So why is it that the Church instructs Catholics to abstain from meat on Fridays (as well as Ash Wednesday and Good Friday), but gives a license for Catholics to eat fish? Sounds fishy to me!

But why Friday?”
Catholic faithful from the beginning of time has set apart Friday for special penitential observance by which they gladly suffer with Christ that they may one day be glorified with Him. This is the heart of the tradition of abstinence from meat on Friday and from then, that tradition has been observed in the holy Catholic Church.

Since it is believed that Jesus Christ suffered and died on the cross on a Friday, Christians from time immemorial have set aside that day to unite their sufferings to Jesus. This brought the Church to recognize every Friday as a “Good Friday” where Christians can remember Christ’s passion by offering up a particular type of penance.

For much of the Church’s history, meat was brought aside as a worthy sacrifice on account of its association with feasts and celebrations. In most ancient cultures meat was considered a delicacy and the “fattened calf” won’t be slaughtered unless there was something to celebrate. Since Fridays were thought of as a day of penance and mortification, eating meat on a Friday to “celebrate” the death of Christ didn’t seem right at all.

But why do we fast from meat, not fish?

The law of abstinence put into consideration that meat comes only from animals such as chickens, cows, sheep or pigs — all of which live on land.
Fish, in other words, are not in that same classification.
Fish is a different category of animal. In that case, salt and freshwater species of fish, amphibians, reptiles (cold-blooded animals) and shellfish are permitted.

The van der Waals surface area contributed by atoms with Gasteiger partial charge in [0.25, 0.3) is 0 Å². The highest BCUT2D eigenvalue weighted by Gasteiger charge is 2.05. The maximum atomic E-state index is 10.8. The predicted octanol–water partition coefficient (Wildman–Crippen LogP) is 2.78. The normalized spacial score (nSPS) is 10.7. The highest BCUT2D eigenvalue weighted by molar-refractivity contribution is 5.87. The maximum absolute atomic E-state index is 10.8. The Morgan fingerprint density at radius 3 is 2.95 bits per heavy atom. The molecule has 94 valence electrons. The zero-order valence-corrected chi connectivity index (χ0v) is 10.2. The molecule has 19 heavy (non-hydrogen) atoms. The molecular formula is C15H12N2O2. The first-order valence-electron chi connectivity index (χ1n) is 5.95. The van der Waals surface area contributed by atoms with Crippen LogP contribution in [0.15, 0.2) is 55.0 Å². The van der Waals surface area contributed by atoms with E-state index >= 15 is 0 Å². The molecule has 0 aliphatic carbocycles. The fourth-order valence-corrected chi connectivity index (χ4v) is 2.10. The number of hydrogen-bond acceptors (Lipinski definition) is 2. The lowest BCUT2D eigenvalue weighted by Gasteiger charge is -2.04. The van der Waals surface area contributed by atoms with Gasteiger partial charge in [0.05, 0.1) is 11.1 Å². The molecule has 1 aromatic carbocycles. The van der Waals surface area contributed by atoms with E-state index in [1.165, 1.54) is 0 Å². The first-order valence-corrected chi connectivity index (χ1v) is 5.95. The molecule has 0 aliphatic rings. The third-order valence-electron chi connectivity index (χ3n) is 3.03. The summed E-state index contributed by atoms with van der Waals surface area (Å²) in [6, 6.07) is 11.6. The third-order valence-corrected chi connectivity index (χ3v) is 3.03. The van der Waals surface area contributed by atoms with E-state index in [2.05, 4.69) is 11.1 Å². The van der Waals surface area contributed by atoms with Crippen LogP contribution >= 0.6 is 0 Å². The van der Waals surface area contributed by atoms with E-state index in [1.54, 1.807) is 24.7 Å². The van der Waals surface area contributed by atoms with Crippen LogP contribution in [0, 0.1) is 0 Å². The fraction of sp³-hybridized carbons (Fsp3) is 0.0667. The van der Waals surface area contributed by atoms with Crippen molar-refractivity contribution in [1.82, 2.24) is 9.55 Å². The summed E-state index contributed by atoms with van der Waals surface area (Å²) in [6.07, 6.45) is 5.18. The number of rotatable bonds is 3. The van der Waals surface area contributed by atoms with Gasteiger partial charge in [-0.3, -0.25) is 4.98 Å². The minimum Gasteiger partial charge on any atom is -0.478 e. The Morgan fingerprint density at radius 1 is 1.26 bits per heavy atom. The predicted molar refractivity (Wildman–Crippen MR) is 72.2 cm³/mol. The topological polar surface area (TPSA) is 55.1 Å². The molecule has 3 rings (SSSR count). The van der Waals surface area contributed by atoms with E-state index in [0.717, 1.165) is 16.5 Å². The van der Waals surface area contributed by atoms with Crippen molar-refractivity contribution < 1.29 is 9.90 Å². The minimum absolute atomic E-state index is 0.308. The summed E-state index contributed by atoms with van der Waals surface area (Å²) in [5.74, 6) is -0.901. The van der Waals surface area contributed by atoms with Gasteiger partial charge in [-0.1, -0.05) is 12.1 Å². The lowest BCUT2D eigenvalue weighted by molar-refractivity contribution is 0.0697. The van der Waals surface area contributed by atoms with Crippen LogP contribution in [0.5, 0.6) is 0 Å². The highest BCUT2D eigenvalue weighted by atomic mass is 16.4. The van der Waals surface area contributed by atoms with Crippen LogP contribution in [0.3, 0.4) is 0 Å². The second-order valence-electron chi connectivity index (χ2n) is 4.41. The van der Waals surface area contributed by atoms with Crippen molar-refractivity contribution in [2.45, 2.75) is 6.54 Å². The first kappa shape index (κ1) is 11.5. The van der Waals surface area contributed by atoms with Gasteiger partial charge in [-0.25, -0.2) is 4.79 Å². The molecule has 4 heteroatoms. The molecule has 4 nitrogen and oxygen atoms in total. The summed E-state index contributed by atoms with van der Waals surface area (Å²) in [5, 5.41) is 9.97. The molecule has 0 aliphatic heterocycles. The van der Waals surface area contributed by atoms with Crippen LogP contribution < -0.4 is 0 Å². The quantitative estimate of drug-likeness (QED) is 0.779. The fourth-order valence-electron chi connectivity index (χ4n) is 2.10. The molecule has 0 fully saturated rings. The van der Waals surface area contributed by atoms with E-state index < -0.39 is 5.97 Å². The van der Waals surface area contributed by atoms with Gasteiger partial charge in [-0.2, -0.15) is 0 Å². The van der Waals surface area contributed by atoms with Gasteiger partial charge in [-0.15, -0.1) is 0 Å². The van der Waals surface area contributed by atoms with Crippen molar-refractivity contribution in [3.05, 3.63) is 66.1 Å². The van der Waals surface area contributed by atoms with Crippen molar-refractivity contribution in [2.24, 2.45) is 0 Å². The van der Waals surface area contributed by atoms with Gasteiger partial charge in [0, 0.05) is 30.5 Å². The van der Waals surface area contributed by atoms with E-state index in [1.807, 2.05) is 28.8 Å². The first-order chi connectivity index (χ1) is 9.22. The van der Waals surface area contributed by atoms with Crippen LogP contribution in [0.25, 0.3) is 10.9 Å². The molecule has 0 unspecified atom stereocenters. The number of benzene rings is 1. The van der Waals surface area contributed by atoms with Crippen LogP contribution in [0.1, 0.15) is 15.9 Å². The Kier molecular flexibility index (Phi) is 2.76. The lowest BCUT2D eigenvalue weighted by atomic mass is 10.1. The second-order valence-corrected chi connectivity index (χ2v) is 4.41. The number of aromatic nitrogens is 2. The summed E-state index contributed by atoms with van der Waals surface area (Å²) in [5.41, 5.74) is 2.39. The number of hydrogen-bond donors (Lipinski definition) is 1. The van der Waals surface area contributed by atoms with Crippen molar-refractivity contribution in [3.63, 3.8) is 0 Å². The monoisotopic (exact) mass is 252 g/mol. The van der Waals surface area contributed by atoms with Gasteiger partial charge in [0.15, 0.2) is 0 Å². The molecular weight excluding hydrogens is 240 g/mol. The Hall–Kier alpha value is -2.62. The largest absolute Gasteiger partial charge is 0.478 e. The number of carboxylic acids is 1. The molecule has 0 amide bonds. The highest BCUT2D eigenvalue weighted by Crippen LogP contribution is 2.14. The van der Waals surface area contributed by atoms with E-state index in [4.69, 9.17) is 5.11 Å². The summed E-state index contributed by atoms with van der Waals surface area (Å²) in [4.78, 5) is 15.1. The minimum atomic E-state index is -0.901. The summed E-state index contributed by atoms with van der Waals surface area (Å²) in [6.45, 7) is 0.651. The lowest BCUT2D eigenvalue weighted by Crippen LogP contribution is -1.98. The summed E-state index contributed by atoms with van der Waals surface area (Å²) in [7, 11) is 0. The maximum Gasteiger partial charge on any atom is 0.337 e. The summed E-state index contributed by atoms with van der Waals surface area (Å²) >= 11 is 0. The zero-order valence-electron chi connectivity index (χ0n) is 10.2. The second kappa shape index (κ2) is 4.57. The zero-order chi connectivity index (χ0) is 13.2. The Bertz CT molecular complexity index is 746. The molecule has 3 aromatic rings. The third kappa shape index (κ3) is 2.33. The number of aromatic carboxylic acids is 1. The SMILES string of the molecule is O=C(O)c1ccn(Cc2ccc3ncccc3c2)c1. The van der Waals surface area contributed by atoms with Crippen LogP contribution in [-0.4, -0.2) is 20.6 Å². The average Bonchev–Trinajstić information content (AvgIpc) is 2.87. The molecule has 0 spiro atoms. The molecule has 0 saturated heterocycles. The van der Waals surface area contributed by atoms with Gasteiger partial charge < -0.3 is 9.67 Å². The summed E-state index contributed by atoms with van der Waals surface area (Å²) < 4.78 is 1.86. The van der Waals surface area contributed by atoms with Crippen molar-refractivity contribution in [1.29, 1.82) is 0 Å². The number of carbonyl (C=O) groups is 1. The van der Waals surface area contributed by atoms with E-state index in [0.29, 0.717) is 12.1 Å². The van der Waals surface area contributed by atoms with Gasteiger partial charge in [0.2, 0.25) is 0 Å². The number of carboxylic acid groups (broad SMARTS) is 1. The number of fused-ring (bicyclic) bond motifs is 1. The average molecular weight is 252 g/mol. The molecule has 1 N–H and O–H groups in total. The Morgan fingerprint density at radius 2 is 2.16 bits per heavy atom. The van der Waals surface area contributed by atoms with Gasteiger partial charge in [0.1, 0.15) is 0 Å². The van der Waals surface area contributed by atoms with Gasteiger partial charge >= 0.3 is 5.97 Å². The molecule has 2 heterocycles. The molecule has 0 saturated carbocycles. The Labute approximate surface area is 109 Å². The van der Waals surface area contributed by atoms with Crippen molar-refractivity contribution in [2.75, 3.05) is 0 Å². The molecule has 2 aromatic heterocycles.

“Carnis” is a Latin word used to describe what kind of “meat” that is not permitted on Fridays, and in a special way, it relates to “animal flesh” and never included fish as part of the definition.
Our current culture is much different from the ancient cultures as meat is generally considered the cheaper option on the menu and no longer has a cultural connection to celebrations. This is why many people are confused about the regulations, especially those people who love to eat fish and do not consider it as a penance.

Lastly, the intention of the Church is to encourage the faithful to offer up a sacrifice to God that comes from the heart and unites one’s suffering to that of Christ on the cross. Meat is brought up as the very basic penance, while the purpose of the regulation should always be kept in mind. For example, it does not necessarily give a person the go-ahead order to eat a lobster dinner every Friday in Lent.

The whole point is to offer a sacrifice that draws a person closer to Christ, who out of the love he has for us made the ultimate sacrifice a person can ever make.

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